Swiss Tennis Player Dedicated his Victory to a South Australian Coach
Reporter: Partick Emmett
IAN HENSCHKE: Last Sunday, when Swiss tennis player Roger Federer won Wimbledon, he dedicated his victory to a little-known South Australian coach.
Hardly anyone knows the name Peter Carter here, but in Switzerland he was a household name and captain of their Davis Cup team.
But all that was tragically cut short when he died in a car accident last year.
Patrick Emmett has more.
ROGER FEDERER: And I was always joking around when I was a boy — “I’m going to win this”, and now I have it. Thanks to everybody. Oh, it’s great.
PATRICK EMMETT: When Roger Federer broke down in tears after last Sunday’s Wimbledon final, much of that emotion was for Peter Carter.
And those tears were shared thousands of kilometres away in Nuriootpa by Peter’s parents, Bob and Diana.
BOB CARTER: We cried.
DIANA CARTER: We did cry because we saw Roger and we realised why he was so upset, because it had been in the paper that he was dedicating this result to Peter and so —
BOB CARTER: His first Grand Slam to Peter.
DIANA CARTER: ..so we did realise what it was all about.
BOB CARTER: And when he broke up, so did we.
PATRICK EMMETT: Peter Carter grew up in the Barossa in the ’60’s as part of a tennis loving family.
He’d trail along to the courts with his parents and two older brothers, but they thought he was too small to play competitively, until one day when he was eight.
BOB CARTER: He always used to take his racquet out and there was an older boy out there that was actually playing in the team tennis.
He went off with him and came back and said “I beat this lad”, so then I thought, well I better start looking into him and have a few hits with him, and he was just so good, even at that age.
PATRICK EMMETT: And he was soon playing even better.
When he was 12, he was playing A grade, then at 15 he moved to Adelaide to live with coach Peter Smith, the man who played a part in many famous careers, including John Fitzgerald, Darren Cahill, Brod Dyke and Lleyton Hewitt.
PETER SMITH, COACH: He was a little younger than Fitzy and Brod Dyke but in terms of Mark and Darren who were about the same age, I think people considered him to be the best of that particular group.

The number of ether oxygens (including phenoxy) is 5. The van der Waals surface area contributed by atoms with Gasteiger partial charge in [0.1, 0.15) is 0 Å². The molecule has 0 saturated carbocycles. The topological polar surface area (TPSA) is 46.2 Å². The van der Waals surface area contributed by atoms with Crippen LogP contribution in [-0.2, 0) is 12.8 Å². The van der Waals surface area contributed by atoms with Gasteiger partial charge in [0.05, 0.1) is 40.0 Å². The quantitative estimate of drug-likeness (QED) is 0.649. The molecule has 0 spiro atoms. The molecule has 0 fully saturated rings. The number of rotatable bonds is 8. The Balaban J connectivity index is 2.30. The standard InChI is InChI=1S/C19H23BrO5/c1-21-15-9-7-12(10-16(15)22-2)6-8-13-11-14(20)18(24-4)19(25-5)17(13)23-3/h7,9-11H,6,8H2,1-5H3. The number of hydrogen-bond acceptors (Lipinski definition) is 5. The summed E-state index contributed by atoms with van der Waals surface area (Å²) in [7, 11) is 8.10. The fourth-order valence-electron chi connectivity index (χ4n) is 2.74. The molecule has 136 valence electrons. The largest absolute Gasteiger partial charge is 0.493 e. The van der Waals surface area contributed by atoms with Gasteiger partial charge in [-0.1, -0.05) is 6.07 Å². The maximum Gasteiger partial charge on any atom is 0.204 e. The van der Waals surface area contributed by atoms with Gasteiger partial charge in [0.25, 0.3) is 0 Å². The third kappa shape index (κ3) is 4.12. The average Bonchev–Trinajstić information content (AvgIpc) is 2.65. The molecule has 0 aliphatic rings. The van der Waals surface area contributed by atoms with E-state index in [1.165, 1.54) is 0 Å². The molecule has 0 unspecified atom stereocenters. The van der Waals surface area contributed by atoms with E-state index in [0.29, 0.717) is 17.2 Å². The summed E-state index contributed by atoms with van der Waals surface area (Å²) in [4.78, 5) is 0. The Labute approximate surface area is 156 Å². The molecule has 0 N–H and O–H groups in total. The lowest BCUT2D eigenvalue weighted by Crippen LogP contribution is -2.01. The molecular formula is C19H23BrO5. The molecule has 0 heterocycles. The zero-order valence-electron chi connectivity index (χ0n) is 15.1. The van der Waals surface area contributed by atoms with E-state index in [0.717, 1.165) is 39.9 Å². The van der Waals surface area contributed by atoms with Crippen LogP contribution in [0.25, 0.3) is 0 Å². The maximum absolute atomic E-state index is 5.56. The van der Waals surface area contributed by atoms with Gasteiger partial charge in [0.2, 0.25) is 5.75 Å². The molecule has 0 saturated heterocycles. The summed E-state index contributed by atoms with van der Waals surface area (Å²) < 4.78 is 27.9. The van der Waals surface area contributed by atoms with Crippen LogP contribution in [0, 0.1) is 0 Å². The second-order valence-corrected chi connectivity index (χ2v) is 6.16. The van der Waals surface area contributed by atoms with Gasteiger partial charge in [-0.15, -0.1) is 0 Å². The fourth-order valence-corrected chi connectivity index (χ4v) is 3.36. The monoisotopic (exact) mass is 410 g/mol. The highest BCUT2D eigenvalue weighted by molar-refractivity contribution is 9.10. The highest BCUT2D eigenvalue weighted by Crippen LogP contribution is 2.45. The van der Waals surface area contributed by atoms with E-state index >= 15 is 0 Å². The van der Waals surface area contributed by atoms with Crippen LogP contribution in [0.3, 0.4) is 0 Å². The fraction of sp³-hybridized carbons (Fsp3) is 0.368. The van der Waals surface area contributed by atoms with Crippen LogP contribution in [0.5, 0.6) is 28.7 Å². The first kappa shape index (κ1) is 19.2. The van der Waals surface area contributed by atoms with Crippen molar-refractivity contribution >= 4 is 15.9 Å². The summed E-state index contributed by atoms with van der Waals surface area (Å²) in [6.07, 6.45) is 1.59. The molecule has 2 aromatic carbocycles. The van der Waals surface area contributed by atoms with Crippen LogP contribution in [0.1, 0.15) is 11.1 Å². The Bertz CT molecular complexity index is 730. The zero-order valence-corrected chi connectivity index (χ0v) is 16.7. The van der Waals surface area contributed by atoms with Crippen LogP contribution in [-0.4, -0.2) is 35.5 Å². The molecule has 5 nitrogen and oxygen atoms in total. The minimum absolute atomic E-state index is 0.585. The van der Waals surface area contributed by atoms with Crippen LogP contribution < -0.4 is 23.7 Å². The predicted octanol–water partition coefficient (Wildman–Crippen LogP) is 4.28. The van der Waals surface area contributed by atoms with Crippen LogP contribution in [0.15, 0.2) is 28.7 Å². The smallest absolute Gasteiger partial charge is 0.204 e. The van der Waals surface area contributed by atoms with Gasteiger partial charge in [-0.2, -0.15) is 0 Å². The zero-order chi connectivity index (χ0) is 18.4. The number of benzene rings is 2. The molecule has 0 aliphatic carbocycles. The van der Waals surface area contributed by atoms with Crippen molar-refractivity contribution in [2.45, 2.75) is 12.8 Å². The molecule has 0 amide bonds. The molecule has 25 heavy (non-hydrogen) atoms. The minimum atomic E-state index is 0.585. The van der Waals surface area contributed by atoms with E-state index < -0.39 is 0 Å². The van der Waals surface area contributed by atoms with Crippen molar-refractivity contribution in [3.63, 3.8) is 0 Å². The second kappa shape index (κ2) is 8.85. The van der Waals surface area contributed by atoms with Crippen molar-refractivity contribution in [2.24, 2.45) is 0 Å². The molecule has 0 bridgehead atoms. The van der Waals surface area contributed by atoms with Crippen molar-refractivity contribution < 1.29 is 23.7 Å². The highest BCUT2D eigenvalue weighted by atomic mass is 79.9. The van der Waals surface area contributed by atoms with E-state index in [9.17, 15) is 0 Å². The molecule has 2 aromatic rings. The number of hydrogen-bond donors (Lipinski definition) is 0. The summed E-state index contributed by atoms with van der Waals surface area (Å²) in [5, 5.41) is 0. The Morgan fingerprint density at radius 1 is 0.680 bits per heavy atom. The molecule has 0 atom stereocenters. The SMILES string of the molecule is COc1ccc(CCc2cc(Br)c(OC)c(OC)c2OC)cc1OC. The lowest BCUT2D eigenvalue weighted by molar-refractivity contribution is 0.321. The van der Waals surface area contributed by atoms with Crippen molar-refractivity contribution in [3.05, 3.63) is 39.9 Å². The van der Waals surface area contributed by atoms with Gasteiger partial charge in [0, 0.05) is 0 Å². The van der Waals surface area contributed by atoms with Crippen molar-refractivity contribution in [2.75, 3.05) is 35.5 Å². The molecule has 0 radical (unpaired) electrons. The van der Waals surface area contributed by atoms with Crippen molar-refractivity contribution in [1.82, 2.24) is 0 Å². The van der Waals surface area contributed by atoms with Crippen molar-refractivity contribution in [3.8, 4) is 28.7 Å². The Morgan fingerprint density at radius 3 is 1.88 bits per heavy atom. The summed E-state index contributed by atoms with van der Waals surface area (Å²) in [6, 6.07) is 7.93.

PATRICK EMMETT: One of Peter’s most memorable wins was when he defeated John Alexander while he was still at school.
He then went on the circuit, but dogged by injury, he eventually ended up coaching in Switzerland, where he met the young Roger Federer.
BOB CARTER: He said to me one night when he rang “Oh, have I got a young boy here who looks promising, “he’s only about 12 or 13”.
He said, “I think he’s going to go places.”
And that was Roger Federer.
PETER SMITH: As coaches would say that, you know, I spoke to them about this young kid that I was coaching I thought was going to be pretty good and he spoke to me about a young kid he was coaching that he thought was going to be pretty good, and of course it’s turned out that Lleyton Hewitt and Roger Federer turned out to be not just fairly good, they turned out to be superstars.
PATRICK EMMETT: Peter coached Roger through his formative teenage years.
The Swiss champion credits him with much of his success.
Those feelings were shared by other Swiss players and eventually Peter became the country’s Davis Cup coach and captain.
BOB CARTER: They did really respect him a lot.
DIANA CARTER: And the team actually refused to play unless he was the captain, at one stage.
PATRICK EMMETT: Peter’s life seemed complete when he met his wife Sylvia, but shortly afterwards she was diagnosed with cancer.
After a 12-month battle last year she was cleared of the disease, but worse was to come.
The pair travelled to South Africa to celebrate, but while travelling in separate cars Peter was killed in an accident.
BOB CARTER: Yeah, it’s something that you never forget getting that phone call at 2:45am one morning.
PATRICK EMMETT: The after effects of that tragic death still linger for Peter’s family and friends in Adelaide but the success of Roger Federer has helped to ease the pain.
BOB CARTER: I feel really good about that.
It’s a wonderful feeling really, because Peter had such an influence on his career, and really to watch Roger play you can sort of see a little bit of Peter there.
PETER SMITH: He had the same calmness and smoothness that Roger’s got and I’m sure it’s not a coincidence.
He was held in the highest esteem by everyone that knew him — more than anyone I’ve ever met or ever known.
There’s not just one person on the planet that I’ve ever heard had a bad word to say about Peter, and so it’s rocked tennis in Switzerland, there’s no question about that, and it’s rocked the foundations of tennis in Australia with those people that did know him.
BOB CARTER: People who knew him, respected him and we’re so proud of that.
He just cared about people and for that reason they cared about him and he was just so wonderful.
IAN HENSCHKE: And Peter Carter is now remembered as part of the Carter Altman Penfold Fund.
The charity known as CAP helps children with disabilities play sport and remembers two other tennis players, Nick Altman and Jeff Penfold.
“This DVD is dedicated to two young men with whom I’ve enjoyed an enduring friendship. To Lleyton Hewitt, the best pupil and the best player that I have had the good fortune to be involved with, To Peter Carter, who was like a son to us and whose achievements in coaching, with Roger Federer, the Swiss Tennis Federation and the Swiss Davis Cup Team, I’m in awe of.”